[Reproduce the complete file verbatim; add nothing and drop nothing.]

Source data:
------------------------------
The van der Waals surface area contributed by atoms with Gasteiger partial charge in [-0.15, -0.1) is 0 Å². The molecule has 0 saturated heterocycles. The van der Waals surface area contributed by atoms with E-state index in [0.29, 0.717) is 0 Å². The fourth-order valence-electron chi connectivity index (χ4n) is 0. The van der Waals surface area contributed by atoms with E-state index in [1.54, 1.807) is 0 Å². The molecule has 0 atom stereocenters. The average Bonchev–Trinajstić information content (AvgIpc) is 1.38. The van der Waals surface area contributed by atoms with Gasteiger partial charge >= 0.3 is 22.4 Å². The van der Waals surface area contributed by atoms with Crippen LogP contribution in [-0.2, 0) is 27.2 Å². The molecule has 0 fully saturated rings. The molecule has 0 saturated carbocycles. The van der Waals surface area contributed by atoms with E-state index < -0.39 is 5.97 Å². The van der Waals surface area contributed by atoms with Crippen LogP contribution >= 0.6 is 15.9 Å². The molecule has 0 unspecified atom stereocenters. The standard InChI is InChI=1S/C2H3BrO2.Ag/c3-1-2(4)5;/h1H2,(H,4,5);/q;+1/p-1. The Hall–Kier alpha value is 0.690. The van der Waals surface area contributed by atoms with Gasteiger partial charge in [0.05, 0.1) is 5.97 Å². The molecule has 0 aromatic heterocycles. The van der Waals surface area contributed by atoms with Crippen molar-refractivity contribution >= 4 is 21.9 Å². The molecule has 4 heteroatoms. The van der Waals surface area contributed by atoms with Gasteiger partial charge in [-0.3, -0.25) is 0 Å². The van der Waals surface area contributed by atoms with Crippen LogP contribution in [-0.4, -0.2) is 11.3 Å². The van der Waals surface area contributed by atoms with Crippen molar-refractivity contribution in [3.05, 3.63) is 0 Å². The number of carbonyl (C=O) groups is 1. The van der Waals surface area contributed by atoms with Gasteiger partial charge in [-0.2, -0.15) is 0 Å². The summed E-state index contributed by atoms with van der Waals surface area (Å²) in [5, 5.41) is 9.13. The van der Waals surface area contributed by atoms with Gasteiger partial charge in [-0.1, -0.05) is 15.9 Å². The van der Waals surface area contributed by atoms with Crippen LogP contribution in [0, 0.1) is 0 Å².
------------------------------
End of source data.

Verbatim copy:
The van der Waals surface area contributed by atoms with Gasteiger partial charge in [-0.15, -0.1) is 0 Å². The molecule has 0 saturated heterocycles. The van der Waals surface area contributed by atoms with E-state index in [0.29, 0.717) is 0 Å². The fourth-order valence-electron chi connectivity index (χ4n) is 0. The van der Waals surface area contributed by atoms with E-state index in [1.54, 1.807) is 0 Å². The molecule has 0 atom stereocenters. The average Bonchev–Trinajstić information content (AvgIpc) is 1.38. The van der Waals surface area contributed by atoms with Gasteiger partial charge >= 0.3 is 22.4 Å². The van der Waals surface area contributed by atoms with Crippen LogP contribution in [-0.2, 0) is 27.2 Å². The molecule has 0 fully saturated rings. The molecule has 0 saturated carbocycles. The van der Waals surface area contributed by atoms with E-state index < -0.39 is 5.97 Å². The van der Waals surface area contributed by atoms with Crippen LogP contribution >= 0.6 is 15.9 Å². The molecule has 0 unspecified atom stereocenters. The standard InChI is InChI=1S/C2H3BrO2.Ag/c3-1-2(4)5;/h1H2,(H,4,5);/q;+1/p-1. The Hall–Kier alpha value is 0.690. The van der Waals surface area contributed by atoms with Gasteiger partial charge in [0.05, 0.1) is 5.97 Å². The molecule has 0 aromatic heterocycles. The van der Waals surface area contributed by atoms with Crippen molar-refractivity contribution >= 4 is 21.9 Å². The molecule has 4 heteroatoms. The van der Waals surface area contributed by atoms with Gasteiger partial charge in [-0.3, -0.25) is 0 Å². The van der Waals surface area contributed by atoms with Crippen LogP contribution in [-0.4, -0.2) is 11.3 Å². The van der Waals surface area contributed by atoms with Crippen molar-refractivity contribution in [3.05, 3.63) is 0 Å². The number of carbonyl (C=O) groups is 1. The van der Waals surface area contributed by atoms with Gasteiger partial charge in [-0.2, -0.15) is 0 Å². The summed E-state index contributed by atoms with van der Waals surface area (Å²) in [5, 5.41) is 9.13. The van der Waals surface area contributed by atoms with Gasteiger partial charge in [-0.1, -0.05) is 15.9 Å². The van der Waals surface area contributed by atoms with Crippen LogP contribution in [0, 0.1) is 0 Å².